Catholic League, Utah House Speaker oppose bill to remove clergy exemption for reporting child abuse
A Utah bill that would remove reporting exemptions for clergy or other religious leaders who learn of child abuse during a confessional is facing opposition, both within and outside the state.
Rep. Angela Romero, D-Salt Lake City, is sponsoring House Bill 90 in the 2020 legislative session. If passed it would delete provisions to the state’s mandatory reporting laws that exempt “a member of the clergy from being required to report child abuse and neglect.”
While Utah Code mandates that anyone who has reason to believe that a child has been abused “shall immediately report the alleged abuse or neglect” to law enforcement, an exemption is carved out for religious leaders, who cannot report the abuse “without the consent of the individual making the confession.” The exemption exists to maintain the confidentiality agreement religious leaders are bound to under church doctrine or practice.
The New York City-based Catholic League for Religious and Civil Rights came out in opposition to Romero’s bill, arguing that it violates religious liberties and would require priests to break the seal of confession.
In a letter to Romero dated Monday, Catholic League President Bill Donahue wrote that the lawmaker is “treading on dangerous territory” by seeking for the government “to police the sacraments of the Catholic Church.”
“The First Amendment secures religious liberty,” Donahue wrote, “and that entails separation of church and state.”
The Catholic League urged those subscribed to its email list to contact House Speaker Brad Wilson, R-Kaysville, and voice opposition to Romero’s bill.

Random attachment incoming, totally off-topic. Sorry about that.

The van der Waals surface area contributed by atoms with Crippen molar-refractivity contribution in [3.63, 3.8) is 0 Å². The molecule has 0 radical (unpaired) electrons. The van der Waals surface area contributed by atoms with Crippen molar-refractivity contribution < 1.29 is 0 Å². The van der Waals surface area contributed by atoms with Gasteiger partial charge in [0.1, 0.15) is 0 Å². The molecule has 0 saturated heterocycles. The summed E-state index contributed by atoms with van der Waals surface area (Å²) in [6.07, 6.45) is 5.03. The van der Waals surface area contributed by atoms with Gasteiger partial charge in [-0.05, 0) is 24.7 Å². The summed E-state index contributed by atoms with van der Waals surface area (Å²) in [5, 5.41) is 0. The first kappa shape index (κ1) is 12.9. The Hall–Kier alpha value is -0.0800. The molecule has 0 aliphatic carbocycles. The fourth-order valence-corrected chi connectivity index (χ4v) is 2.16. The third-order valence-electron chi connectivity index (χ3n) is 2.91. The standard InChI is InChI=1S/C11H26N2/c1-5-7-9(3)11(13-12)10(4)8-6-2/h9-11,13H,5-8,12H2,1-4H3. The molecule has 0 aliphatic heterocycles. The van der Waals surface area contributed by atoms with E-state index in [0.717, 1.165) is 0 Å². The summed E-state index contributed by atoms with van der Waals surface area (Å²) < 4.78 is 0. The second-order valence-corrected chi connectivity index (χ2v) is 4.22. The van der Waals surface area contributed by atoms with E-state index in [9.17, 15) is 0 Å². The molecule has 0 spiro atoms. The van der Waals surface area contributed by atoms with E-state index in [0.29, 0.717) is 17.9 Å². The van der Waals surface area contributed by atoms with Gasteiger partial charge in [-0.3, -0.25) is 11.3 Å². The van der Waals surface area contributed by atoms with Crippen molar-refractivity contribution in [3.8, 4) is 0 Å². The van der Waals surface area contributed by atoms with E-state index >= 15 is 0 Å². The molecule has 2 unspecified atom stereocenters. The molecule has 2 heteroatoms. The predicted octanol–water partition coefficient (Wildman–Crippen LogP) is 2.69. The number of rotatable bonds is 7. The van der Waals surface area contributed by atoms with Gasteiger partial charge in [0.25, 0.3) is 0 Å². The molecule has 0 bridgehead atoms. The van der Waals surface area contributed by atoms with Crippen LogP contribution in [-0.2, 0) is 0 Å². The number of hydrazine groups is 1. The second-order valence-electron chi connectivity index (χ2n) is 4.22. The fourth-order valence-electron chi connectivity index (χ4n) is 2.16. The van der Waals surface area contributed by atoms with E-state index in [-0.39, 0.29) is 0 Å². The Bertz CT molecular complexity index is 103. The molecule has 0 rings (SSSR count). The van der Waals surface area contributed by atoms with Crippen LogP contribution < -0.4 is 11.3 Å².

“If Romero hears from you, she may not want to tell her colleagues of all the correspondence she is receiving, but if the Speaker hears from you, it is not likely that your voice will be ignored,” the group wrote.
On Tuesday, the Catholic League issued a press release that included comments Wilson sent to those who emailed him.
“I have serious concerns about this bill and the effects it could have on religious leaders as well as their ability to counsel members of their congregation,” Wilson wrote, according to the Catholic League. “I do not support this bill in its current form and — unless significant changes are made to ensure the protection of religious liberties — I will be voting against this bill.”
Wilson could not be reached to comment on his position on Romero’s bill.
In an interview, Donahue called the bill “outrageous from a First Amendment (and) religious liberties standpoint” and said most Catholic priests would go to jail before breaking the confessional seal.
He said the Catholic League would be prepared to go to court if Romero’s bill was signed into law, adding that the group opposed a similar bill in California that was put on hold in July 2019.
“The whole idea of the confessional would implode” if clergy reporting exemptions were removed, said Donahue. “No one’s going to go to confession if they think that what they say to the priest in his confidence could wind up on the front page the next day.”
If a priest or religious leader learns of abuse during a confession, they should encourage the confessor to report it to law enforcement themselves, the president of the Catholic League said.
On Twitter, Romero called Donahue’s letter a “soft threat” and an “intimidation tactic.”
“My bill is not about the Catholic Church,” Romero tweeted. “It’s about holding people who violate children criminally responsible.”
Romero said in a text message that she still plans on moving forward with her bill.
Neither the Catholic Diocese of Salt Lake City nor The Church of Jesus Christ of Latter-day Saints have taken a position on the bill.